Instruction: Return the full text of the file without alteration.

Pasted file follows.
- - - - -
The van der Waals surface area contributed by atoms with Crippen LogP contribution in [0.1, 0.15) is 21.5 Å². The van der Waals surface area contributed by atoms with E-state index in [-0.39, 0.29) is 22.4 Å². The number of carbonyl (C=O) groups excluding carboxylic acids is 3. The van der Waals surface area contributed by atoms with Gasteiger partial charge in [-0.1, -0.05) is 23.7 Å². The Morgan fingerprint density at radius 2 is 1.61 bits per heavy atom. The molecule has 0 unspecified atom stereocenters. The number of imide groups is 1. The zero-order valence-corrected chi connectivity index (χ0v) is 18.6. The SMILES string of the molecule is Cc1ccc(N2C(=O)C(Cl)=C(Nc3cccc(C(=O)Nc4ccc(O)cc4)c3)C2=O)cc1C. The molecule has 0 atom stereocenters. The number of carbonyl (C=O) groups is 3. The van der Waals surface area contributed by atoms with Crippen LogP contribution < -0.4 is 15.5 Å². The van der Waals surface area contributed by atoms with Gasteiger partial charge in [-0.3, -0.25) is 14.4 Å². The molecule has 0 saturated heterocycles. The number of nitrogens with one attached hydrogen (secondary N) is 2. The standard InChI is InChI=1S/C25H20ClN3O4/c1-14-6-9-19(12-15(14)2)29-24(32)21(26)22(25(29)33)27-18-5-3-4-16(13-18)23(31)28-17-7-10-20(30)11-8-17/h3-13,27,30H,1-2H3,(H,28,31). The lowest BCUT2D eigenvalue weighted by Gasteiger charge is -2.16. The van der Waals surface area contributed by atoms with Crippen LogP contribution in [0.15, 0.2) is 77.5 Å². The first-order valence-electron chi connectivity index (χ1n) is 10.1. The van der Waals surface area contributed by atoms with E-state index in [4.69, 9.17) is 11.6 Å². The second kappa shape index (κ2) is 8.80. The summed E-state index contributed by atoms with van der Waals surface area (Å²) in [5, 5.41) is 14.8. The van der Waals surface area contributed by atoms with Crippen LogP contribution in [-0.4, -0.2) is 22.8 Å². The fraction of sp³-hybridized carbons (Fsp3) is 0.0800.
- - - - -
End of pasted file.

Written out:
The van der Waals surface area contributed by atoms with Crippen LogP contribution in [0.1, 0.15) is 21.5 Å². The van der Waals surface area contributed by atoms with E-state index in [-0.39, 0.29) is 22.4 Å². The number of carbonyl (C=O) groups excluding carboxylic acids is 3. The van der Waals surface area contributed by atoms with Gasteiger partial charge in [-0.1, -0.05) is 23.7 Å². The Morgan fingerprint density at radius 2 is 1.61 bits per heavy atom. The molecule has 0 unspecified atom stereocenters. The number of imide groups is 1. The zero-order valence-corrected chi connectivity index (χ0v) is 18.6. The SMILES string of the molecule is Cc1ccc(N2C(=O)C(Cl)=C(Nc3cccc(C(=O)Nc4ccc(O)cc4)c3)C2=O)cc1C. The molecule has 0 atom stereocenters. The number of carbonyl (C=O) groups is 3. The van der Waals surface area contributed by atoms with Crippen LogP contribution < -0.4 is 15.5 Å². The van der Waals surface area contributed by atoms with Gasteiger partial charge in [-0.3, -0.25) is 14.4 Å². The molecule has 0 saturated heterocycles. The number of nitrogens with one attached hydrogen (secondary N) is 2. The standard InChI is InChI=1S/C25H20ClN3O4/c1-14-6-9-19(12-15(14)2)29-24(32)21(26)22(25(29)33)27-18-5-3-4-16(13-18)23(31)28-17-7-10-20(30)11-8-17/h3-13,27,30H,1-2H3,(H,28,31). The lowest BCUT2D eigenvalue weighted by Gasteiger charge is -2.16. The van der Waals surface area contributed by atoms with Crippen LogP contribution in [0.15, 0.2) is 77.5 Å². The first-order valence-electron chi connectivity index (χ1n) is 10.1. The van der Waals surface area contributed by atoms with E-state index in [4.69, 9.17) is 11.6 Å². The second kappa shape index (κ2) is 8.80. The summed E-state index contributed by atoms with van der Waals surface area (Å²) in [5, 5.41) is 14.8. The van der Waals surface area contributed by atoms with Crippen LogP contribution in [-0.4, -0.2) is 22.8 Å². The fraction of sp³-hybridized carbons (Fsp3) is 0.0800.